Table 1. Effects of total integrated daily quantum flux density averaged over the season (Ts, mol m–2 d–1) and over the 3 d preceding foliar sampling (T3d) on foliage pigment content and stoichiometry: results of simple linear regression analyses (n = 32, all species pooled)1
For all of the material, leaf chlorophyll and total carotenoid concentrations scaled positively with leaf N concentration (r2 = 0·42 for chlorophyll, and r2 = 0·52 for carotenoids, P < 0·001 for both), and the variability in leaf chlorophyll (Fig. 4b) and carotenoids (data not shown) per N was considerably less than that in the pigment pools expressed per leaf dry mass.
Changes in pigment stoichiometry along canopy light gradients over the short and long term
The chlorophyll a/b ratio was positively correlated with Ts and T3d in all cases, except for T. cordata in Järvselja (Fig. 4d). T3d described a slightly larger fraction of the total variance in the chlorophyll a/b ratio (r2 = 0·39, P < 0·001 for all cases) than Ts (r2 = 0·23, P < 0·001, see also Table 1).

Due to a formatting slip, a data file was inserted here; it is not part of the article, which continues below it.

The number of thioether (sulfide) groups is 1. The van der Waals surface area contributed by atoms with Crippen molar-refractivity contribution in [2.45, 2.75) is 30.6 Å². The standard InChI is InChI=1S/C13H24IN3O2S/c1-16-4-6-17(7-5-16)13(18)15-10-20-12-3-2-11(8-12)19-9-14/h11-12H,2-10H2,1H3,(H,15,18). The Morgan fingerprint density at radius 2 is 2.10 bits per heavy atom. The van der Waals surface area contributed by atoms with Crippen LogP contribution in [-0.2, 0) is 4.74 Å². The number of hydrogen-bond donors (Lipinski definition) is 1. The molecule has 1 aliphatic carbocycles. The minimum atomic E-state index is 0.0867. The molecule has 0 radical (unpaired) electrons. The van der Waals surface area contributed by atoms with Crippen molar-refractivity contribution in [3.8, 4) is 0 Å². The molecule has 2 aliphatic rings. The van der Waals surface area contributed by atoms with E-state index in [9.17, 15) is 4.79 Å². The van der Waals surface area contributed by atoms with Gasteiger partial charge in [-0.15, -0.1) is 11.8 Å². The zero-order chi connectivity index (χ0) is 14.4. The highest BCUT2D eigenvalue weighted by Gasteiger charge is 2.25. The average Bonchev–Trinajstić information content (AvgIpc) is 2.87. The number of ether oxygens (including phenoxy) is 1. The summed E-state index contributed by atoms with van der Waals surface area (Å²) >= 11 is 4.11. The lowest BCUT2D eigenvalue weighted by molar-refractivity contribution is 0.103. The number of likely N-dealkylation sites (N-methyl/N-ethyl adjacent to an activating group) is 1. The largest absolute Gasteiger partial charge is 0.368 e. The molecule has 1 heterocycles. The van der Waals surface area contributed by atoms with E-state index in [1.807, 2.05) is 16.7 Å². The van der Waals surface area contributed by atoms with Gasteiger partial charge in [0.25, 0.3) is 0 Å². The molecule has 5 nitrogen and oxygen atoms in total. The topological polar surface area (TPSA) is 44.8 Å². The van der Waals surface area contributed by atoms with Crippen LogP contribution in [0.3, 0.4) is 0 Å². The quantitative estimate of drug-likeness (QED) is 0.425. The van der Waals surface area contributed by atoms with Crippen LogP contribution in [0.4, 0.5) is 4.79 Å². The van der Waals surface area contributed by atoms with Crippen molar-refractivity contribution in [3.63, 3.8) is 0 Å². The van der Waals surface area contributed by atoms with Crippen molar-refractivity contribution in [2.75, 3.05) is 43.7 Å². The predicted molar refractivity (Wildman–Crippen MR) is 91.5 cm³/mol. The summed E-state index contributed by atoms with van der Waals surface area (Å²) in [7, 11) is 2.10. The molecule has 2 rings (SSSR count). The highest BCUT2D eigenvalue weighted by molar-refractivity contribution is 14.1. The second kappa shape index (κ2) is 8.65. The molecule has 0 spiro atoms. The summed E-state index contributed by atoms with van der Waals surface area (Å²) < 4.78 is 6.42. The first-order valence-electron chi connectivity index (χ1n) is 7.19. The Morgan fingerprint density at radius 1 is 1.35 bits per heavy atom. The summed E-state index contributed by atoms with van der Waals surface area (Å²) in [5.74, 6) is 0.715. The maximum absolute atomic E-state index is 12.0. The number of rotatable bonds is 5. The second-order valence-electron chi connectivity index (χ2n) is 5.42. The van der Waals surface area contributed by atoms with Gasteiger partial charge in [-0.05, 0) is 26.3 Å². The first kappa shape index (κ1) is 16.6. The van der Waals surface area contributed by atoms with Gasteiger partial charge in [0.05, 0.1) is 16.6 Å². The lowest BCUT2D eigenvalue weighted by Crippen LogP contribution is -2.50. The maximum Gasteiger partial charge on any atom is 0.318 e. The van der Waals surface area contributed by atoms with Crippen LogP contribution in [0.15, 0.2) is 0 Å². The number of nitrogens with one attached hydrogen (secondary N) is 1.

The xanthophyll cycle pool size (VAZ) either expressed on total leaf chlorophyll (Fig. 5a,c,e) or as a fraction of leaf carotenoids (Fig. 5b,d,f) was tightly related to Qi. For the whole material, the correlations were more significant with 3 d average light (Fig. 5a,b) than with Ts (r2 = 0·24 for VAZ/Chl and r2 = 0·19 for VAZ/Car for all cases pooled), and VAZ appeared to be independent of Ts in a sample where the autocorrelation between the two light descriptors was low (Fig. 5c–f). Similar relationships were also found when VAZ was expressed per unit lamina area or dry mass (data not shown). Although all species exhibited qualitatively identical patterns in VAZ versus Ts relationships, the more shade-tolerant species T. cordata (Järvselja stand) and P. tremula had higher intercepts of VAZ/Chl versus T3d (Fig. 5a), and VAZ/Car versus T3d (Fig. 5b) than B. pendula (P < 0·001 for all comparisons according to a common slope ANCOVA).